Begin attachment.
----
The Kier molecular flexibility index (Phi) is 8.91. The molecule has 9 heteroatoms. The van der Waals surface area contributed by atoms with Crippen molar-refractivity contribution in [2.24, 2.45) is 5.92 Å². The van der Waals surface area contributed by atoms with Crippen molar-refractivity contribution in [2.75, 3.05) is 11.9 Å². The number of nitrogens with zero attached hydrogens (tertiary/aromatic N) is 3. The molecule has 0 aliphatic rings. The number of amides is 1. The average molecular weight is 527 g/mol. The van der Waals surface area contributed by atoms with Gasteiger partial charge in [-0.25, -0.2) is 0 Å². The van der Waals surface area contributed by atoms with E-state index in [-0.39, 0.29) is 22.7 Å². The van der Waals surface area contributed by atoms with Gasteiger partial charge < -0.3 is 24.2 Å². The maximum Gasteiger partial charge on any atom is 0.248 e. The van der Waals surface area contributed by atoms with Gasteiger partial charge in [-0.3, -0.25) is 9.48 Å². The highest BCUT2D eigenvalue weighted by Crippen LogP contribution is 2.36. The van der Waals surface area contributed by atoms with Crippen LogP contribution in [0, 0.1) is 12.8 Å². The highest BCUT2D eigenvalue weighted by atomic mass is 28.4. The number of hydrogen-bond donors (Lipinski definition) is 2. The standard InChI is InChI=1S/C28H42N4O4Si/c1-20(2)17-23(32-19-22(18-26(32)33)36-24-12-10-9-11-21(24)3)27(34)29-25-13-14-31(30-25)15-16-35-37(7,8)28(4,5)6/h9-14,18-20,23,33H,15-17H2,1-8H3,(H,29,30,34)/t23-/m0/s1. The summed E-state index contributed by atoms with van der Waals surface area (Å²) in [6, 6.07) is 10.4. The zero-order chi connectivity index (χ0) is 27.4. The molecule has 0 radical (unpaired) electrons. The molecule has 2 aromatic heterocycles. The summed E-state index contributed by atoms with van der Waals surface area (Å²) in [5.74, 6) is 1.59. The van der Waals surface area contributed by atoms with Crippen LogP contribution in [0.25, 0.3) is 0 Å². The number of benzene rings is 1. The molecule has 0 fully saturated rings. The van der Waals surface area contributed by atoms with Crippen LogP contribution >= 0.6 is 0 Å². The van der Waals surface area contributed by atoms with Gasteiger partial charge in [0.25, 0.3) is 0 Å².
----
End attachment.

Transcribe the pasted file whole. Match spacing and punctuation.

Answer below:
The Kier molecular flexibility index (Phi) is 8.91. The molecule has 9 heteroatoms. The van der Waals surface area contributed by atoms with Crippen molar-refractivity contribution in [2.24, 2.45) is 5.92 Å². The van der Waals surface area contributed by atoms with Crippen molar-refractivity contribution in [2.75, 3.05) is 11.9 Å². The number of nitrogens with zero attached hydrogens (tertiary/aromatic N) is 3. The molecule has 0 aliphatic rings. The number of amides is 1. The average molecular weight is 527 g/mol. The van der Waals surface area contributed by atoms with Gasteiger partial charge in [-0.25, -0.2) is 0 Å². The van der Waals surface area contributed by atoms with E-state index in [-0.39, 0.29) is 22.7 Å². The van der Waals surface area contributed by atoms with Gasteiger partial charge < -0.3 is 24.2 Å². The maximum Gasteiger partial charge on any atom is 0.248 e. The van der Waals surface area contributed by atoms with Gasteiger partial charge in [-0.3, -0.25) is 9.48 Å². The highest BCUT2D eigenvalue weighted by Crippen LogP contribution is 2.36. The van der Waals surface area contributed by atoms with Crippen LogP contribution in [0, 0.1) is 12.8 Å². The highest BCUT2D eigenvalue weighted by atomic mass is 28.4. The number of hydrogen-bond donors (Lipinski definition) is 2. The standard InChI is InChI=1S/C28H42N4O4Si/c1-20(2)17-23(32-19-22(18-26(32)33)36-24-12-10-9-11-21(24)3)27(34)29-25-13-14-31(30-25)15-16-35-37(7,8)28(4,5)6/h9-14,18-20,23,33H,15-17H2,1-8H3,(H,29,30,34)/t23-/m0/s1. The summed E-state index contributed by atoms with van der Waals surface area (Å²) in [6, 6.07) is 10.4. The zero-order chi connectivity index (χ0) is 27.4. The molecule has 0 radical (unpaired) electrons. The molecule has 2 aromatic heterocycles. The summed E-state index contributed by atoms with van der Waals surface area (Å²) in [5.74, 6) is 1.59. The van der Waals surface area contributed by atoms with Crippen LogP contribution in [0.25, 0.3) is 0 Å². The number of benzene rings is 1. The molecule has 0 fully saturated rings. The van der Waals surface area contributed by atoms with Crippen LogP contribution >= 0.6 is 0 Å². The van der Waals surface area contributed by atoms with Gasteiger partial charge in [0.25, 0.3) is 0 Å².